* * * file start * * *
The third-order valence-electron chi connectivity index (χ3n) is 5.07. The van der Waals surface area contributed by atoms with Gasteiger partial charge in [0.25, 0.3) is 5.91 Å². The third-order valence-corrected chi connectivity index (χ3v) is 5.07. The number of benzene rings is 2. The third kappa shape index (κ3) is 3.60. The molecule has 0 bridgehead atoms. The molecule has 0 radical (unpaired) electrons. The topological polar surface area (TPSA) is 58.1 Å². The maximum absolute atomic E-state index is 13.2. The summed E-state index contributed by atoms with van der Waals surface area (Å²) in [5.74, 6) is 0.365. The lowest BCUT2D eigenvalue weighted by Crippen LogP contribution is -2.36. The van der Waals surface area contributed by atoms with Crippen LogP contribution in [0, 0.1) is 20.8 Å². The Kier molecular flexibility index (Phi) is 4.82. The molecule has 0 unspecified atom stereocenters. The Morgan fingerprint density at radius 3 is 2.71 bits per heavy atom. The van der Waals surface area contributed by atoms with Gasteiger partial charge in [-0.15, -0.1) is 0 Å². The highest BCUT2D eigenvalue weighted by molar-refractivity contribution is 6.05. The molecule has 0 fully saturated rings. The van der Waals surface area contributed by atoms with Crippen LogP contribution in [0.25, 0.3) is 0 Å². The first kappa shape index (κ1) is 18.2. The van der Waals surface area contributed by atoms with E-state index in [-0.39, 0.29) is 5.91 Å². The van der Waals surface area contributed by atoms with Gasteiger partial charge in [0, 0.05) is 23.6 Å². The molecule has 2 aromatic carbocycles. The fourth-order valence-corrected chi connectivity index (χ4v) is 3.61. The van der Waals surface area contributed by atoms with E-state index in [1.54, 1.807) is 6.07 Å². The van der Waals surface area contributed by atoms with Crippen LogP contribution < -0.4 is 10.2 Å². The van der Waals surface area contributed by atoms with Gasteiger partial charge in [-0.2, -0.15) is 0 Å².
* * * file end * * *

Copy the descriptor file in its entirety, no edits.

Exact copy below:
The third-order valence-electron chi connectivity index (χ3n) is 5.07. The van der Waals surface area contributed by atoms with Gasteiger partial charge in [0.25, 0.3) is 5.91 Å². The third-order valence-corrected chi connectivity index (χ3v) is 5.07. The number of benzene rings is 2. The third kappa shape index (κ3) is 3.60. The molecule has 0 bridgehead atoms. The molecule has 0 radical (unpaired) electrons. The topological polar surface area (TPSA) is 58.1 Å². The maximum absolute atomic E-state index is 13.2. The summed E-state index contributed by atoms with van der Waals surface area (Å²) in [5.74, 6) is 0.365. The lowest BCUT2D eigenvalue weighted by Crippen LogP contribution is -2.36. The van der Waals surface area contributed by atoms with Crippen LogP contribution in [0, 0.1) is 20.8 Å². The Kier molecular flexibility index (Phi) is 4.82. The molecule has 0 unspecified atom stereocenters. The Morgan fingerprint density at radius 3 is 2.71 bits per heavy atom. The van der Waals surface area contributed by atoms with Gasteiger partial charge in [-0.15, -0.1) is 0 Å². The highest BCUT2D eigenvalue weighted by molar-refractivity contribution is 6.05. The molecule has 0 fully saturated rings. The van der Waals surface area contributed by atoms with Crippen LogP contribution in [0.25, 0.3) is 0 Å². The first kappa shape index (κ1) is 18.2. The van der Waals surface area contributed by atoms with E-state index in [-0.39, 0.29) is 5.91 Å². The van der Waals surface area contributed by atoms with Gasteiger partial charge in [0, 0.05) is 23.6 Å². The molecule has 2 aromatic carbocycles. The fourth-order valence-corrected chi connectivity index (χ4v) is 3.61. The van der Waals surface area contributed by atoms with E-state index in [1.54, 1.807) is 6.07 Å². The van der Waals surface area contributed by atoms with Crippen LogP contribution < -0.4 is 10.2 Å². The van der Waals surface area contributed by atoms with Gasteiger partial charge in [-0.2, -0.15) is 0 Å².